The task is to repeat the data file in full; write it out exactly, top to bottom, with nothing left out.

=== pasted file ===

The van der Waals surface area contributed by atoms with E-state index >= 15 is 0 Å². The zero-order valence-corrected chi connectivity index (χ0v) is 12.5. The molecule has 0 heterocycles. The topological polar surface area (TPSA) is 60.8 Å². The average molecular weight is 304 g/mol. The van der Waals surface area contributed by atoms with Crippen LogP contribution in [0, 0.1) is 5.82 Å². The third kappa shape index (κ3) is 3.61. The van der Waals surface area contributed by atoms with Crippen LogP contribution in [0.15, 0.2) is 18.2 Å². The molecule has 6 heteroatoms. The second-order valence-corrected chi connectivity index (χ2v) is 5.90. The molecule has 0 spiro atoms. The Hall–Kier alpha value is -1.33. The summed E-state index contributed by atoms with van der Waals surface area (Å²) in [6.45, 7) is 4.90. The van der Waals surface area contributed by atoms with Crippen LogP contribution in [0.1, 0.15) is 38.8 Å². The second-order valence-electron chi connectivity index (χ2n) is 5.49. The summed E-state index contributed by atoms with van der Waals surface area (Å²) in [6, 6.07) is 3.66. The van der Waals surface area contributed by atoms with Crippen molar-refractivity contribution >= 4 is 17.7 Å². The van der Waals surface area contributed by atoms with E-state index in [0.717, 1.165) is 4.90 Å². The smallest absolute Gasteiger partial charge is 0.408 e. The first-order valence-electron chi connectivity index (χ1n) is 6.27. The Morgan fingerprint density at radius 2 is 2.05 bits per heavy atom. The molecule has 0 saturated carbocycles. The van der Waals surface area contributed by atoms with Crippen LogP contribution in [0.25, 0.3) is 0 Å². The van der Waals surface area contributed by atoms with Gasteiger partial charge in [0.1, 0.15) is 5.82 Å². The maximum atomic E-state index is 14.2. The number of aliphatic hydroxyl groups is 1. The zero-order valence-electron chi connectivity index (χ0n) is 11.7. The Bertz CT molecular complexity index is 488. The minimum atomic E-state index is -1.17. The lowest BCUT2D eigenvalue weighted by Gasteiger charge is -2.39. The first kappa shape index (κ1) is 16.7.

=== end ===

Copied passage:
The van der Waals surface area contributed by atoms with E-state index >= 15 is 0 Å². The zero-order valence-corrected chi connectivity index (χ0v) is 12.5. The molecule has 0 heterocycles. The topological polar surface area (TPSA) is 60.8 Å². The average molecular weight is 304 g/mol. The van der Waals surface area contributed by atoms with Crippen LogP contribution in [0, 0.1) is 5.82 Å². The third kappa shape index (κ3) is 3.61. The van der Waals surface area contributed by atoms with Crippen LogP contribution in [0.15, 0.2) is 18.2 Å². The molecule has 6 heteroatoms. The second-order valence-corrected chi connectivity index (χ2v) is 5.90. The molecule has 0 spiro atoms. The Hall–Kier alpha value is -1.33. The summed E-state index contributed by atoms with van der Waals surface area (Å²) in [6.45, 7) is 4.90. The van der Waals surface area contributed by atoms with Crippen LogP contribution in [0.1, 0.15) is 38.8 Å². The second-order valence-electron chi connectivity index (χ2n) is 5.49. The summed E-state index contributed by atoms with van der Waals surface area (Å²) in [6, 6.07) is 3.66. The van der Waals surface area contributed by atoms with Crippen molar-refractivity contribution >= 4 is 17.7 Å². The van der Waals surface area contributed by atoms with E-state index in [0.717, 1.165) is 4.90 Å². The smallest absolute Gasteiger partial charge is 0.408 e. The first-order valence-electron chi connectivity index (χ1n) is 6.27. The Morgan fingerprint density at radius 2 is 2.05 bits per heavy atom. The molecule has 0 saturated carbocycles. The van der Waals surface area contributed by atoms with Crippen LogP contribution in [0.25, 0.3) is 0 Å². The van der Waals surface area contributed by atoms with Gasteiger partial charge in [0.1, 0.15) is 5.82 Å². The maximum atomic E-state index is 14.2. The number of aliphatic hydroxyl groups is 1. The zero-order valence-electron chi connectivity index (χ0n) is 11.7. The Bertz CT molecular complexity index is 488. The minimum atomic E-state index is -1.17. The lowest BCUT2D eigenvalue weighted by Gasteiger charge is -2.39. The first kappa shape index (κ1) is 16.7.